Tuesday, October 4, 2011

Interview 1: Wool shop owner, UK

To help me get an idea of what to expect running my own business I am speaking to a few people who have had experience setting up their own shop, running a food business in Japan, or running a business as a foreigner in Japan. Here is one of the interviews.

I grew up in a shop. My Mum ran a wool shop, with buttons, hand knitted items, wool and women and children's clothes. My sister and I would help out behind the counter and with counting up the takings at the end of the day. Sundays usually involved visiting the warehouses in Manchester and redecorating the shop window for the coming week. The front room was the business, and we had a living room and kitchen behind that, with bedrooms upstairs. There was a little back garden and a shed. Here's my 'interview' with my Mum about running her own business. Turns out there was a lot I didn't know about her business!

View from inside the shop window

Why did you set up your own business, how did the idea come to you? What were you doing at the time, work-wise?
- I had two small children, well you were about 8 and your sister was 6, and I wanted a job that I could fit around you two. I wanted to be around for you in the school holidays and when you got home from school, and I wanted to be able to look after you if you were off school ill. At first I thought I'd go for a job in a school but it was quite hard to get into - all the jobs I applied for weren't really available, they were just interviewing because they were required to but there was always someone already in mind for the job who had been trained up on the computer system they used.
When I decided to open my own shop I was working as a dinner-lady, preparing school meals, as a way of trying to get a school admin job from the inside. The idea for the shop was that if we lived at the property, or at least if there was a sitting-room there, then I could take you to work with me whenever I needed to. I liked the idea of working for myself, though I didn't know if I had it in me to run a business, and I liked the idea of having a challenge. I always enjoyed knitting, and so it was a natural choice that the business was a wool shop.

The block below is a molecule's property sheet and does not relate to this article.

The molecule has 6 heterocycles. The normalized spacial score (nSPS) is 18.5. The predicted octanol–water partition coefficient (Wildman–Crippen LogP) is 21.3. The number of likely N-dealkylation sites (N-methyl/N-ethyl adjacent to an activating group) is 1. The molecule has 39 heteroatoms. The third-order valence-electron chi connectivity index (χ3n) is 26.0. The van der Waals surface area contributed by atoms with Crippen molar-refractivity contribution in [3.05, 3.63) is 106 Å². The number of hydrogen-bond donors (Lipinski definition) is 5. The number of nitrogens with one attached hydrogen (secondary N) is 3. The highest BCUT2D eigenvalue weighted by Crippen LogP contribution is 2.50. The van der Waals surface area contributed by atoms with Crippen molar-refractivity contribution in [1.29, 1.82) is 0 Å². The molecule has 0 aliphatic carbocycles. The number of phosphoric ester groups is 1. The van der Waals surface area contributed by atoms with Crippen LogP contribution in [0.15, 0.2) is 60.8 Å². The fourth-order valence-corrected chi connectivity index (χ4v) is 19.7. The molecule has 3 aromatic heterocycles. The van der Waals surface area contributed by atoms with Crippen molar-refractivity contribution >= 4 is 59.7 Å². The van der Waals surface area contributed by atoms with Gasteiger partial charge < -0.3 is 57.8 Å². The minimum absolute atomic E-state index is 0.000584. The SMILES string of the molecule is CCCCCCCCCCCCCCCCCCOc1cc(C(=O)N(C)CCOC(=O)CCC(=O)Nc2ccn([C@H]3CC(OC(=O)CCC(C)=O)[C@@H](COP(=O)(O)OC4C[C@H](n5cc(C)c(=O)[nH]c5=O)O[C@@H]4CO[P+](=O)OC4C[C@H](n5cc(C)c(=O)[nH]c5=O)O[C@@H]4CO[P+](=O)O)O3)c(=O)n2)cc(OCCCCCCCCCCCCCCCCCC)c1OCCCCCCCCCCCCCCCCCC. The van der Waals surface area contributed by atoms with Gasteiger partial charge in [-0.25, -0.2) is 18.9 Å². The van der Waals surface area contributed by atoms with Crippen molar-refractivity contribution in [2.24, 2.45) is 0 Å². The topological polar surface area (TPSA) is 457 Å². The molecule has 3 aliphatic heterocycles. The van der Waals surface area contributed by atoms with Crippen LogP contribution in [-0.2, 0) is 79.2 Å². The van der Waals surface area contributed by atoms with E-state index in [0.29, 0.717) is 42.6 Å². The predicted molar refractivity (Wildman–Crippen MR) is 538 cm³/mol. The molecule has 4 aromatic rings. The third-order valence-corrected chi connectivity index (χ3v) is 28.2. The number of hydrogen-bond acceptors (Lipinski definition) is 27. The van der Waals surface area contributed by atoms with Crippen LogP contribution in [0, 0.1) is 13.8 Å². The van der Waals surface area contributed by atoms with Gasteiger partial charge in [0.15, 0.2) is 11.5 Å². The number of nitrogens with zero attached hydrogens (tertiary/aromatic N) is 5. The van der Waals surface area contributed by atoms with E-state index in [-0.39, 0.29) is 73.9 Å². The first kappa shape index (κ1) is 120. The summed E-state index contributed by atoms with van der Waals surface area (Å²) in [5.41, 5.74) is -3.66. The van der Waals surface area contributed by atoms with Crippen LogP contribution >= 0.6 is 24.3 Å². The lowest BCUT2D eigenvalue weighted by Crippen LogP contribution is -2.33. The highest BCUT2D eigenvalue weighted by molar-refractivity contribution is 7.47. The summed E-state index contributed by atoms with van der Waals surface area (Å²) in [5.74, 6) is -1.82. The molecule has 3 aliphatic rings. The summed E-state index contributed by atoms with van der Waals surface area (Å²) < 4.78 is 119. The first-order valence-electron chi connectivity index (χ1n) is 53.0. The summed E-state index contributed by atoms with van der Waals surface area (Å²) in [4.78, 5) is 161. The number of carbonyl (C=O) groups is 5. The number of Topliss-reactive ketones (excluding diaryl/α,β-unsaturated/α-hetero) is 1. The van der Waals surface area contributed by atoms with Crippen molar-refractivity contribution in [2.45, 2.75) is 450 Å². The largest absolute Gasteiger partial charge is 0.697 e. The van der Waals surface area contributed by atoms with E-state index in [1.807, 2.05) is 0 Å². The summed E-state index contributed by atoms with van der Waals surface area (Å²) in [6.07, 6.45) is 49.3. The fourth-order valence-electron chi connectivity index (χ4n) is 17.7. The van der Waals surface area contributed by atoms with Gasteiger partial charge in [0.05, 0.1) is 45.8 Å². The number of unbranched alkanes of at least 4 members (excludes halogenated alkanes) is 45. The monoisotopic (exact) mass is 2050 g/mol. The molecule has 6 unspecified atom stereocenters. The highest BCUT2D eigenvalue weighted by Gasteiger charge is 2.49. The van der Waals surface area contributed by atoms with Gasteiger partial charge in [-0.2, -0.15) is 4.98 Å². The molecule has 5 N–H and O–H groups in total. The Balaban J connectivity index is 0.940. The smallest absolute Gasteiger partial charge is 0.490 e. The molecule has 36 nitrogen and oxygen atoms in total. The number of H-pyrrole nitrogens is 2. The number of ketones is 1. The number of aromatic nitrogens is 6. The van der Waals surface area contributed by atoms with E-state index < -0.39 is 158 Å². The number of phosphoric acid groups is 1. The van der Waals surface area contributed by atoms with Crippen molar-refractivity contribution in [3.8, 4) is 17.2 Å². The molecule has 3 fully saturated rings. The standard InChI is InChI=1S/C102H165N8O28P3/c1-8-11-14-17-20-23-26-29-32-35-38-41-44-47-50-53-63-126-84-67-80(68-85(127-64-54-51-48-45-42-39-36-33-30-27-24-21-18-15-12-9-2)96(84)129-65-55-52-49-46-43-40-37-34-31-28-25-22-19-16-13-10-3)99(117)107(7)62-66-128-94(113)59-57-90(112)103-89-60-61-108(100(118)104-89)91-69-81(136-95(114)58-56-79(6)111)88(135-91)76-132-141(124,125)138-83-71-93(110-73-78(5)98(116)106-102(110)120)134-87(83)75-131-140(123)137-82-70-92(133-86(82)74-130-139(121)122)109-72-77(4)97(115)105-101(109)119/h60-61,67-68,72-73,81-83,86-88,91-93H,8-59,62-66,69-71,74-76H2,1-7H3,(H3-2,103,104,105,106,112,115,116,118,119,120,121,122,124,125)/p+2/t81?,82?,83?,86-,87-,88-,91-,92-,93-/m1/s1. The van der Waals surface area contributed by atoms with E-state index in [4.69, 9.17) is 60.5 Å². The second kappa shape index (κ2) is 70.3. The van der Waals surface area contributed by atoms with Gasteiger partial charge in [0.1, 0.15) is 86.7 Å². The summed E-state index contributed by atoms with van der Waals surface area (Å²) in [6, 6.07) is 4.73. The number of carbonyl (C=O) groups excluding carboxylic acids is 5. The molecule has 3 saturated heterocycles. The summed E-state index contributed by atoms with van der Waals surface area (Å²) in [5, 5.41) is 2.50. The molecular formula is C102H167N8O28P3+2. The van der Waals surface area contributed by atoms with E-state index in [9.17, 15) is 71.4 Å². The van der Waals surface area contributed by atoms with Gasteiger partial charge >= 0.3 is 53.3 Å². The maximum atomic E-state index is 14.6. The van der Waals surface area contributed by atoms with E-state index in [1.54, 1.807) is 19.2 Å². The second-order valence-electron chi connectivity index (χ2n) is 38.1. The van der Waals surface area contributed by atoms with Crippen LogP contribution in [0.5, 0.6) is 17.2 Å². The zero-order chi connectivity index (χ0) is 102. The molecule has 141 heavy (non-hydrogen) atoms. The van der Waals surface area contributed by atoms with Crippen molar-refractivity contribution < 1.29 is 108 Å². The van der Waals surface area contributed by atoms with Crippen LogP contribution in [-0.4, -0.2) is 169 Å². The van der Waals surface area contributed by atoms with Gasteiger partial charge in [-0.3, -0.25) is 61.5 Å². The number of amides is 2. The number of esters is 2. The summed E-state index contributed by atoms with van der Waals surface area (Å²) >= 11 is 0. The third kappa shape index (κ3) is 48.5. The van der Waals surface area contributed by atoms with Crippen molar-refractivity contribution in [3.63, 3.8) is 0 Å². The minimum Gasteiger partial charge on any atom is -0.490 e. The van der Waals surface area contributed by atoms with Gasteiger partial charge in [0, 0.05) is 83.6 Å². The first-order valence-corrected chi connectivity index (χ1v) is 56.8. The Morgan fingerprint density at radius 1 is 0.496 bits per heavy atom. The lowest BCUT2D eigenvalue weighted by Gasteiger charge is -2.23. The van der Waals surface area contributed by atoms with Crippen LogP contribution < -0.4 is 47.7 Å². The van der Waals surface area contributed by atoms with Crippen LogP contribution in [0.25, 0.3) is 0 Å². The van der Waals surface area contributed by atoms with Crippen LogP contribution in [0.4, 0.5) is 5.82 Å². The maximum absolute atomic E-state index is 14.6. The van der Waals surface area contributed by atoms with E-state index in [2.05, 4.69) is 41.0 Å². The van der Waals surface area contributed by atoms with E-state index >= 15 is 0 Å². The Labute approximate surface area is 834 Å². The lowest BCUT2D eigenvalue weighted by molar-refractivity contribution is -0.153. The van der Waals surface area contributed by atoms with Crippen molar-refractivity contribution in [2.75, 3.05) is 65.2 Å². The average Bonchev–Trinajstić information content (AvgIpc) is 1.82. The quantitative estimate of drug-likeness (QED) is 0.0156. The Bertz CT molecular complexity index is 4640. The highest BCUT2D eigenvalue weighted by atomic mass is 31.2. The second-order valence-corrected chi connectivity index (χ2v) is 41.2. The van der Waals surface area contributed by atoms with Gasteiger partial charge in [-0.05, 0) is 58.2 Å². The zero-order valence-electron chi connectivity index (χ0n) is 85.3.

A dinner-lady, yes I remember you coming home with big balls of pastry we would freeze and use for making apple pies and cherry pies. :) So how did you make the shop happen? Was there a bank loan, did you have to save up? 
- I think there was a bank loan to start with, yes. Although we couldn't get a loan for the whole thing - I bought the shop as a 'going concern', it was already a business albeit a bit run down. So you buy the premises, the stock and pay extra on top for the business itself as 'good will' - something unmeasurable a bank can't give you a loan for really. The woman we bought the shop from asked for more than we wanted to pay, but because she hadn't been very active in keeping the business going, we kept asking for discounts on the 'good will' side of things.

When you saw the property you ended up buying, did you know that was the one?
- Definitely. It had a living space with it so it was perfect. It was also opposite the local maternity hospital, and in a busy residential area and so you could count on there being enough custom, especially for the baby items. A few other places we looked at either didn't have the living space, or were too close to an existing wool shop.

How long did you have your own business? How would you describe the trends of your business over the years.
- I ran it for 11 years. At some point I'd built it up into quite a nice little business, it made a profit and I tried things like outsourcing some knitting jobs during particularly busy times. Towards the end though, I did notice that costs were getting higher while takings weren't going up. Wool itself became expensive: say someone wants to make a baby cardigan and it takes 2x 50g balls of wool, if each of those is £1.75 each you're looking at £3.50 just for a tiny cardigan, and then you've got to take all the balls home and make the thing yourself. When you could start buying machine-perfect cardigans down the street for £2.00, some people didn't see the point of knitting, or even learning how to. The older customers started to get arthritis and stop knitting, and there just wasn't the same level of interest from the younger customers. Now I think that knitting has come back in a way, but more as an arts and crafts thing.